Monday, July 22, 2013

Royal Burgundy Bush Beans

For years I have been growing beans that do well in Tucson’s hot, often dry, climate. As often happens in Tucson, it is easy to grow vegetables that taste poor while it is often difficult to grow good tasting vegetables – without some form of shade or special care.

Royal Burgundy Beans growing on a bush

Royal Burgundy Bush Bean Yield

Most of the beans I have grown in the past require additional preparation in cooking – usually blanching. Although the Royal Burgundy Bush Bean is nothing special it has passed all the tests I had it go through. This bean variety is heat resistant, it neither attracts lace bugs or succumbs to their destruction, and it tastes good. A few of the bean plants did burn a little in June, but most held on and produced a second crop of beans in July.

A few of the first Royal Burgundy Bush Beans I picked from my garden

Dry Royal Burgundy Bush Beans exhibit a mottled creamy tan color

Royal Burgany Bush Beans - Before cooking

As for cooking, it can be steamed, baked, sautéed, or boiled without any preparation beforehand. In short, the Royal Burgundy bush bean is a heat tolerant, bug resistant, regular bush bean. This bean will definitely be growing in my garden in the future. The source for my seed was a packet a friend gave to me from Botanical Interests.

Like many Purple Beans, Royal Burgundy do not retain their color when cooked.

Wednesday, July 17, 2013

The Satsuki Midori Cucumber

My experience with growing cucumbers in the Southwest has led me to believe that the two type of cucumbers worth growing in our unbearable heat and full sun are either cucumber-melons (C. melo) or Japanese cucumbers. While looking for a vigorous, yet tasty cucumber variety I came across the Satsuki Midori Cucumber. I obtained my seed for this variety from Seeds of Change.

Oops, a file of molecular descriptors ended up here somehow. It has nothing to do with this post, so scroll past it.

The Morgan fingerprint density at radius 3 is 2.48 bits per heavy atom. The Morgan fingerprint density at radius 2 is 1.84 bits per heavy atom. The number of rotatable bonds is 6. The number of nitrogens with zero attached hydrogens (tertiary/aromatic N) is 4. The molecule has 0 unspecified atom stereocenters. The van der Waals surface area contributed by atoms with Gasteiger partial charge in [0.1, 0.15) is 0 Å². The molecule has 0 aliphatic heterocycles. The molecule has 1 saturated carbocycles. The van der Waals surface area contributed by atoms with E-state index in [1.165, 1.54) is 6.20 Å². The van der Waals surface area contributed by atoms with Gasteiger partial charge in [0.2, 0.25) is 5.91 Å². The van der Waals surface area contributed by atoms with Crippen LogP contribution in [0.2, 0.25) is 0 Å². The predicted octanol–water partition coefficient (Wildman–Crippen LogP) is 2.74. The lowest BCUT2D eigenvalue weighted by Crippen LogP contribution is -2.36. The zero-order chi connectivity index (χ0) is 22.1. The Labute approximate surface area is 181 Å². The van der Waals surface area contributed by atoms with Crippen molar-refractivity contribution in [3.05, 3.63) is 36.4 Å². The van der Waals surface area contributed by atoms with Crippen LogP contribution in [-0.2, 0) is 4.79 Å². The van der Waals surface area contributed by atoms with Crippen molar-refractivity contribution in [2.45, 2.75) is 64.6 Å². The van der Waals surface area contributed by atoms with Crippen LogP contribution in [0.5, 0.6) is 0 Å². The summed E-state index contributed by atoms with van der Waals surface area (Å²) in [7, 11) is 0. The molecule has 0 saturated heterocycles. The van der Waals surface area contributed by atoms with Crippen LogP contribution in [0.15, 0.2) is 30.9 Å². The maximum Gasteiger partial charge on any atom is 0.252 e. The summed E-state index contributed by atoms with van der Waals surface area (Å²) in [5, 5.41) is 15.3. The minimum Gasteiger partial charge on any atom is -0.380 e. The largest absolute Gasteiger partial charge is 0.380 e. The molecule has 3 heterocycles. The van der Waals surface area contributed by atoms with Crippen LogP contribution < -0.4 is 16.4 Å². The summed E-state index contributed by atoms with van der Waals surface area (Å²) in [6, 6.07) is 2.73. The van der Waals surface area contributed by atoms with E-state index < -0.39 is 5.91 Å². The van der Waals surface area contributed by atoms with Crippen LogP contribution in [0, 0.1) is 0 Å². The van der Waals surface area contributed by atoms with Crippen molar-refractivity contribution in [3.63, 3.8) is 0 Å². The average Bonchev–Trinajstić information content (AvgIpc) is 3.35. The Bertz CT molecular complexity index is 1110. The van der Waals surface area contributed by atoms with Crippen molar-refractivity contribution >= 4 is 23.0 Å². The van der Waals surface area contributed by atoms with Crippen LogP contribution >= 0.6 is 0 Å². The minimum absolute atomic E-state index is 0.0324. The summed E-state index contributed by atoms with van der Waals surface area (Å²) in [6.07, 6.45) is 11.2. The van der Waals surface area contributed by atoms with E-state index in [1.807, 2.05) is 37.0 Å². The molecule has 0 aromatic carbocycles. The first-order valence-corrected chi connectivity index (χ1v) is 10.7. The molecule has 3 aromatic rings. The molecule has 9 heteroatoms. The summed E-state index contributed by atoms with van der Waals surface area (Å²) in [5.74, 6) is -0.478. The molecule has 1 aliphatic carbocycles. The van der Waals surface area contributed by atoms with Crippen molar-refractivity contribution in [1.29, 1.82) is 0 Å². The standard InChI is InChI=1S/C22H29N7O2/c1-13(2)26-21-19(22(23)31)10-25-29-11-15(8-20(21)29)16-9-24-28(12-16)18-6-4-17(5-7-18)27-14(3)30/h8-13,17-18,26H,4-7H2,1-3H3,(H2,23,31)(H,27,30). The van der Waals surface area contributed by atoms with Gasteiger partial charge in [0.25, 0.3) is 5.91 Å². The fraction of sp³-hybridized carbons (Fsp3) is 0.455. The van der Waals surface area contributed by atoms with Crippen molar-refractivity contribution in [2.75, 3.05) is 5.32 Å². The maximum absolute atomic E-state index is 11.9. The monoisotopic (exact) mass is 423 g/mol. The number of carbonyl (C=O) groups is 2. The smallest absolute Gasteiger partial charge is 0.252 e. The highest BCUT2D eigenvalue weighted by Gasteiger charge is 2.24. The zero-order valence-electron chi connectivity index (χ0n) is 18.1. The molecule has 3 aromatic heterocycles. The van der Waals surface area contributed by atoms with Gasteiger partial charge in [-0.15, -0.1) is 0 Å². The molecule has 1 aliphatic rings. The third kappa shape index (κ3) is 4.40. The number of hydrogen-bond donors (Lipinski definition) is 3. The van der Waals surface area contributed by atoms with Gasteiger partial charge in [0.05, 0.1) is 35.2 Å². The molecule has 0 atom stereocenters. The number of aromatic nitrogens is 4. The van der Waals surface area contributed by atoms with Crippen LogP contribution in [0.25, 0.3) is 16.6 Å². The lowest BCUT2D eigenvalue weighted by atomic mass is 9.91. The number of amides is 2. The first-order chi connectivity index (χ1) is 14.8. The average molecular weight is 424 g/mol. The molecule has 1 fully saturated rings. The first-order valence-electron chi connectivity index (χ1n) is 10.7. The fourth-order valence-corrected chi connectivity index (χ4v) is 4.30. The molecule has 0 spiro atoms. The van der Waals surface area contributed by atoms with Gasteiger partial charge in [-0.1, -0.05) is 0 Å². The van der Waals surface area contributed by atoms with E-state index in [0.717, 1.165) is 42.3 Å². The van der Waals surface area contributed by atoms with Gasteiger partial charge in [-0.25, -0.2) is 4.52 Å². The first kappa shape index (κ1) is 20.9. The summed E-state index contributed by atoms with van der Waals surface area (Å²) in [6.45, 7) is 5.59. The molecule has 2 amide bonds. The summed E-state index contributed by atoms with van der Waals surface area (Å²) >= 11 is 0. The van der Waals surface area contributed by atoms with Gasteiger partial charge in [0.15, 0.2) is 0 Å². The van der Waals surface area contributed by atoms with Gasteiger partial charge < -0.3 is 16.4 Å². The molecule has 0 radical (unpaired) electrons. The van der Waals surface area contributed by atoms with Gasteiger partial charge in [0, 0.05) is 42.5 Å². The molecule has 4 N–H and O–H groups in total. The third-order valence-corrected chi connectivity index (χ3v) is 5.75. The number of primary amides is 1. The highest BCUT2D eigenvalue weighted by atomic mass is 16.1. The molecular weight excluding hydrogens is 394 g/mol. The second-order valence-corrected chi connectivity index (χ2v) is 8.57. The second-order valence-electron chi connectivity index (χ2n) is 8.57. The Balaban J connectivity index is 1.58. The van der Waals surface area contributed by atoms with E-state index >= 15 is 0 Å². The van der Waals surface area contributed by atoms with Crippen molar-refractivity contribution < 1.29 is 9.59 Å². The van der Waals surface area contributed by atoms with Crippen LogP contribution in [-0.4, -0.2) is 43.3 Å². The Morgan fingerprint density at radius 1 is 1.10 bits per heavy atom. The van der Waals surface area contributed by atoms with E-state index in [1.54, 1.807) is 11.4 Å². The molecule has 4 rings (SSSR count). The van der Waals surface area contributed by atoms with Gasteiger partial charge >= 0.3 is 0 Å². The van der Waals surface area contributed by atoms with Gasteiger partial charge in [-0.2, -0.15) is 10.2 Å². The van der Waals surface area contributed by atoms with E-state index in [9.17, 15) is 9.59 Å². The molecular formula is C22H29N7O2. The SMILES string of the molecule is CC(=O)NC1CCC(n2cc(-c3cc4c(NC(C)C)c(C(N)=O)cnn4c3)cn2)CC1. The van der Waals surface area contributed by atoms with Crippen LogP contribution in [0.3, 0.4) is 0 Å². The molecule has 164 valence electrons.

This Satsuki Midori Cucumber was sweet and delicious

This cucumber turned out to be fairly sweet, crisp, and delicious. I experienced no bitterness at all. It is similar to Suyo Long – except Suyo long has a finer texture while the Satsuki Midori is definitely sweeter. I would definitely grow it again.

The cucumber ends are pointed due to setting fruit in the heat

The only concern I have with this variety in this climate is that half the female blossoms failed to set, due to the heat of the middle of the day. The majority of the blossoms that did set were able to do so because they were protected by leaves.

Blossom set can decrease when flowers dry out in the heat

The plant itself tends to be heat tolerant, though the fruit is not. For those growing this variety in the southwest I would recommend partial shade to promote greater fruit production.

Fruit sets better behind the shade of foliage

The Unfair Garden

I try not to constantly complain about Tucson’s summer weather – however – during a recent trip to Utah - my sister’s beautiful garden made me a little jealous. She said that all she had to do was weed and add seed.

My oldest son picking peas in my sister's garden

Gardening can be easy in more moderate climates

The previous tenants in the house worked very hard on the garden and she is definitely reaping the results. Her lettuce was delicious – even in the heat.

My nephew picking a carrot

My nephew examining his carrot

My children were picking peas most of the time we were visiting her. The weather was warm – but no where close to Tucson.

Peas grow wonderful in July - in Utah

Saturday, July 6, 2013

A New Mexico Gardening Getaway

Recently, my wife and I were able to get away to a really nice bed & breakfast in Southwestern New Mexico, called D&D's Organic Haven. Deb and her husband Dan do a great job taking care of people who need a getaway. The real highlight of this getaway is that I was able to get away from the work of my own garden while enjoying all the benefits of Deb's work in her garden. 

Backyard view at D&D's Organic Haven

A few of the flower beds at D&Ds

Some onions and beets

Deb caters to diverse food allergies and is more then willing to incorporate her produce into the meals. I had a great time.

Deb was a wonderful host

A pretty purple flower

Some pretty blue flowers

It was fun to see some of the same beetles that live in Tucson

Some of the chickens at D&D's Organic Haven

Deb has to cover most of her veggies so that she doesn't only feed critters

Some beets and onions

A young squash plant

Chard and Butterhead lettuce

Lettuce and Carrots

Another look at the beets & onions